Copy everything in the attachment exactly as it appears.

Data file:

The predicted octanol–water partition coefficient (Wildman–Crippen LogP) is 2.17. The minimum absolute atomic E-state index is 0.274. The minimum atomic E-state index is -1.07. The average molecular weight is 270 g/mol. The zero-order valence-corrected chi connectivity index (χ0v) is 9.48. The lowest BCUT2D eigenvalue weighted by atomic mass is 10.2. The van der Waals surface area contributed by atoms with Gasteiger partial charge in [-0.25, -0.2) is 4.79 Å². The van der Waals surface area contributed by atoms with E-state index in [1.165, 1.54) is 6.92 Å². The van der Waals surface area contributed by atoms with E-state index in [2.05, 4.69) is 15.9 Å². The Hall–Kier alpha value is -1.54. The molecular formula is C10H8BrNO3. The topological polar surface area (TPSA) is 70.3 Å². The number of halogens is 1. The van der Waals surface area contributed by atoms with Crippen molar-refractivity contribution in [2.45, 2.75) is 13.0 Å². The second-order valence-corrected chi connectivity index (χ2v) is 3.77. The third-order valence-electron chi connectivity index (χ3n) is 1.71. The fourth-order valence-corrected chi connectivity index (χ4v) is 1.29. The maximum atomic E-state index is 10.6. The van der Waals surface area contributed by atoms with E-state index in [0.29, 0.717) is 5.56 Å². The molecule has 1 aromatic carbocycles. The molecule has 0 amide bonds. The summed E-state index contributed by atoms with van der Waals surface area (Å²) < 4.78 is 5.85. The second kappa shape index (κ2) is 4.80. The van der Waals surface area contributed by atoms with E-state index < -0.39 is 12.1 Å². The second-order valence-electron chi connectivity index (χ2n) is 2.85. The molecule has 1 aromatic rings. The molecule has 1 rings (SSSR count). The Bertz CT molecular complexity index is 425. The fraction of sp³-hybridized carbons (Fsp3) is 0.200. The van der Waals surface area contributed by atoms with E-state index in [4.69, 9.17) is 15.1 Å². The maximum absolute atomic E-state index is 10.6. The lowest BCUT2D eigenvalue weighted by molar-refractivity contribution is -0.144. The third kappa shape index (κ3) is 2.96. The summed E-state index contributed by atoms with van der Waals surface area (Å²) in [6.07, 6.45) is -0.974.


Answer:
The predicted octanol–water partition coefficient (Wildman–Crippen LogP) is 2.17. The minimum absolute atomic E-state index is 0.274. The minimum atomic E-state index is -1.07. The average molecular weight is 270 g/mol. The zero-order valence-corrected chi connectivity index (χ0v) is 9.48. The lowest BCUT2D eigenvalue weighted by atomic mass is 10.2. The van der Waals surface area contributed by atoms with Gasteiger partial charge in [-0.25, -0.2) is 4.79 Å². The van der Waals surface area contributed by atoms with E-state index in [1.165, 1.54) is 6.92 Å². The van der Waals surface area contributed by atoms with E-state index in [2.05, 4.69) is 15.9 Å². The Hall–Kier alpha value is -1.54. The molecular formula is C10H8BrNO3. The topological polar surface area (TPSA) is 70.3 Å². The number of halogens is 1. The van der Waals surface area contributed by atoms with Crippen molar-refractivity contribution in [2.45, 2.75) is 13.0 Å². The second-order valence-corrected chi connectivity index (χ2v) is 3.77. The third-order valence-electron chi connectivity index (χ3n) is 1.71. The fourth-order valence-corrected chi connectivity index (χ4v) is 1.29. The maximum atomic E-state index is 10.6. The van der Waals surface area contributed by atoms with E-state index in [0.29, 0.717) is 5.56 Å². The molecule has 1 aromatic carbocycles. The molecule has 0 amide bonds. The summed E-state index contributed by atoms with van der Waals surface area (Å²) < 4.78 is 5.85. The second kappa shape index (κ2) is 4.80. The van der Waals surface area contributed by atoms with E-state index < -0.39 is 12.1 Å². The second-order valence-electron chi connectivity index (χ2n) is 2.85. The molecule has 1 aromatic rings. The molecule has 1 rings (SSSR count). The Bertz CT molecular complexity index is 425. The fraction of sp³-hybridized carbons (Fsp3) is 0.200. The van der Waals surface area contributed by atoms with E-state index in [4.69, 9.17) is 15.1 Å². The maximum absolute atomic E-state index is 10.6. The lowest BCUT2D eigenvalue weighted by molar-refractivity contribution is -0.144. The third kappa shape index (κ3) is 2.96. The summed E-state index contributed by atoms with van der Waals surface area (Å²) in [6.07, 6.45) is -0.974.